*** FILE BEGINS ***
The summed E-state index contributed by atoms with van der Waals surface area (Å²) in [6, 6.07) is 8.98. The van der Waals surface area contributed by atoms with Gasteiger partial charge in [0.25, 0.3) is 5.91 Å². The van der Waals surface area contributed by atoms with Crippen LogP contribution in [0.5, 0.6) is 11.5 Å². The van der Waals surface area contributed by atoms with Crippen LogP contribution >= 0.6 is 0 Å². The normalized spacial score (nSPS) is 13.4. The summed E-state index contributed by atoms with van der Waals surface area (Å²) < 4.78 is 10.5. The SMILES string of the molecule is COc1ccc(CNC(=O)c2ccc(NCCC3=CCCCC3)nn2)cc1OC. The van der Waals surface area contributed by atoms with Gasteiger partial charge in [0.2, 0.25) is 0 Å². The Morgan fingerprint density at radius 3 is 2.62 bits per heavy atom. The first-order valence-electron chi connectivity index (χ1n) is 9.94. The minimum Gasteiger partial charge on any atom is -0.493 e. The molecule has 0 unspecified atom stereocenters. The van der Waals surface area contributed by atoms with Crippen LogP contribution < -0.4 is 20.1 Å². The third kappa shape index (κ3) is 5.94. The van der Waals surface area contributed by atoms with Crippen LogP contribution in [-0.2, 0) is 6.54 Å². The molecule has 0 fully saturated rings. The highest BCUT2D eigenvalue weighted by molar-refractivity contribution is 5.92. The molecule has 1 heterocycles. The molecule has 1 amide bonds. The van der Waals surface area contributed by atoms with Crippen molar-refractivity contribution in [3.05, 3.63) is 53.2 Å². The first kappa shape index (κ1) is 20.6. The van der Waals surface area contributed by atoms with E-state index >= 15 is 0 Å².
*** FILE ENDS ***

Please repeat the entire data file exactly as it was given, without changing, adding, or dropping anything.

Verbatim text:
The summed E-state index contributed by atoms with van der Waals surface area (Å²) in [6, 6.07) is 8.98. The van der Waals surface area contributed by atoms with Gasteiger partial charge in [0.25, 0.3) is 5.91 Å². The van der Waals surface area contributed by atoms with Crippen LogP contribution in [0.5, 0.6) is 11.5 Å². The van der Waals surface area contributed by atoms with Crippen LogP contribution >= 0.6 is 0 Å². The normalized spacial score (nSPS) is 13.4. The summed E-state index contributed by atoms with van der Waals surface area (Å²) < 4.78 is 10.5. The SMILES string of the molecule is COc1ccc(CNC(=O)c2ccc(NCCC3=CCCCC3)nn2)cc1OC. The van der Waals surface area contributed by atoms with Gasteiger partial charge in [0.2, 0.25) is 0 Å². The Morgan fingerprint density at radius 3 is 2.62 bits per heavy atom. The first-order valence-electron chi connectivity index (χ1n) is 9.94. The minimum Gasteiger partial charge on any atom is -0.493 e. The molecule has 0 unspecified atom stereocenters. The van der Waals surface area contributed by atoms with Crippen LogP contribution < -0.4 is 20.1 Å². The third kappa shape index (κ3) is 5.94. The van der Waals surface area contributed by atoms with Crippen LogP contribution in [-0.2, 0) is 6.54 Å². The molecule has 0 fully saturated rings. The highest BCUT2D eigenvalue weighted by molar-refractivity contribution is 5.92. The molecule has 1 heterocycles. The molecule has 1 amide bonds. The van der Waals surface area contributed by atoms with Crippen molar-refractivity contribution in [3.05, 3.63) is 53.2 Å². The first kappa shape index (κ1) is 20.6. The van der Waals surface area contributed by atoms with E-state index >= 15 is 0 Å².